In July of 1967, In Motaba River Valley, Zaire, a virus with a 100% mortality rate starts infecting people. The virus becomes known as the Motaba virus, and it's so deadly that it causes severe bleeding and liquefies internal organs, killing within 3 days. The virus wipes out Motaba River Valley, and a devastatingly huge fire bomb is dropped onto Motaba River Valley in order to reduce the chances of further infection. The bomb was dropped on the orders of corrupt General Donald McClintock, even though an army surgeon, General Bill Ford, was against the idea. 27 years later, in 1994, there is another outbreak in Motaba River Valley. At the United States Army Medical Research Institute of Infectious Diseases (USAMRIID), located at Fort Detrick in Maryland, Colonel Sam Daniels is doing research on the Motaba virus, and so is his ex-wife Roberta Keough, who works at the Center for Disease Control and Prevention (CDC) in Atlanta, Georgia. A monkey carrying the Motaba virus stows away on a ... Written by
In the film, it is said that "Motaba" was more deadly than the "Ebola" virus. Then they show a picture of the "Motaba" virus. The virus shown in the photograph, is a strain of Ebola. See more »
Hospital HVAC Systems are supposed to be designed to not recirculate air from
room to room. The ideal design is so that patients who walk in with broken arms do not walk out with other maladies. However, many hospital HVAC systems are not correctly maintained, and others are not correctly designed - some/many have exam rooms that share air. So when the virus in the movie mutates and is air born, it could be spread by the HVAC System especially in a community hospital that isn't geared up for contagious diseases. In fact, the Llassa fever virus was spread exactly this way in a major US east coast medical center. One person, a tech working on a non-patient floor, contracted the virus even though extreme containment procedures were thought to be in place - the HVAC system was assumed to be the pathway. See more »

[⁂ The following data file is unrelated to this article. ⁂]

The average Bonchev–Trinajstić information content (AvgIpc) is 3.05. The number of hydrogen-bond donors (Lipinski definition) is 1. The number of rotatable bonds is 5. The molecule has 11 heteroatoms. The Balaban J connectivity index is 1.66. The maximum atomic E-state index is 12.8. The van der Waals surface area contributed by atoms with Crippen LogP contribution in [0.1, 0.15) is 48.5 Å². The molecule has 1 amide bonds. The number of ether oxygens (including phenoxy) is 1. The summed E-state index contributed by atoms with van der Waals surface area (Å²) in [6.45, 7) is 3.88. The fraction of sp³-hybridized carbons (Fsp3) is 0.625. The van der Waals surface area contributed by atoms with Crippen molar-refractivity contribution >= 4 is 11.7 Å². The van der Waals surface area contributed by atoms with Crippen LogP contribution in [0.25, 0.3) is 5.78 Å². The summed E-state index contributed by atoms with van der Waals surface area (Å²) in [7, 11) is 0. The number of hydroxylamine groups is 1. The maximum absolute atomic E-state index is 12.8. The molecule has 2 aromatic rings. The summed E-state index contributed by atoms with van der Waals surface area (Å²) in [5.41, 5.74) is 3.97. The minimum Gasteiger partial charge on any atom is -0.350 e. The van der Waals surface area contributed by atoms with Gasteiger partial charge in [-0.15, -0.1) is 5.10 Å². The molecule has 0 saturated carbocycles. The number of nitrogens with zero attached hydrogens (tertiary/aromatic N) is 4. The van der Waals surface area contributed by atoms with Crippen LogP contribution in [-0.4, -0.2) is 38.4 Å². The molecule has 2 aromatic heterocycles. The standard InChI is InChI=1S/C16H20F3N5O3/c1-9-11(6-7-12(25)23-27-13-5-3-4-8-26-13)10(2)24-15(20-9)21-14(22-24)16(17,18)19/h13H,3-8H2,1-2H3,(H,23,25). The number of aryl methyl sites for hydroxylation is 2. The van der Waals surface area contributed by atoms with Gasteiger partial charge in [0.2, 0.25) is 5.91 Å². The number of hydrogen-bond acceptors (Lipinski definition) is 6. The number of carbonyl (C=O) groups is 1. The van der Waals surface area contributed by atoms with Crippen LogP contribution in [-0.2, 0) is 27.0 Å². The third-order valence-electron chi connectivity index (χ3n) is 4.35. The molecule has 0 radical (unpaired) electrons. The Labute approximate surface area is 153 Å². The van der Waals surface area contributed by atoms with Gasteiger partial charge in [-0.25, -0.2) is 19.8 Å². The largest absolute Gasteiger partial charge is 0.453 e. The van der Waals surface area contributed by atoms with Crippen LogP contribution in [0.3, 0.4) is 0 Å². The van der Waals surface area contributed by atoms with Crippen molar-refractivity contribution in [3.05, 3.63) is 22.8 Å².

[after his ex-wife's just hung up on him]
First we're fighting over the dogs now a virus. I can't believe this!
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"Outbreak" isn't any kind of masterpiece, but worth seeing nevertheless. Portraying the army trying to contain a deadly virus brought by a monkey smuggled into the country, the movie seems especially relevant, what with bird flu and all. A particularly disturbing scene takes place in a movie theater, when a person coughs and the camera follows the particles catching on everyone's lips as they laugh, unaware of the fate that awaits them.
The always dependable Dustin Hoffman plays as intense a role as ever as the colonel in charge of trying to control the virus. Rene Russo, Morgan Freeman, Kevin Spacey and Cuba Gooding Jr. also play their roles very well. Donald Sutherland's menacing looks are perfect for the kind of character whom he plays. All in all, Wolfgang Petersen directs another good one here.
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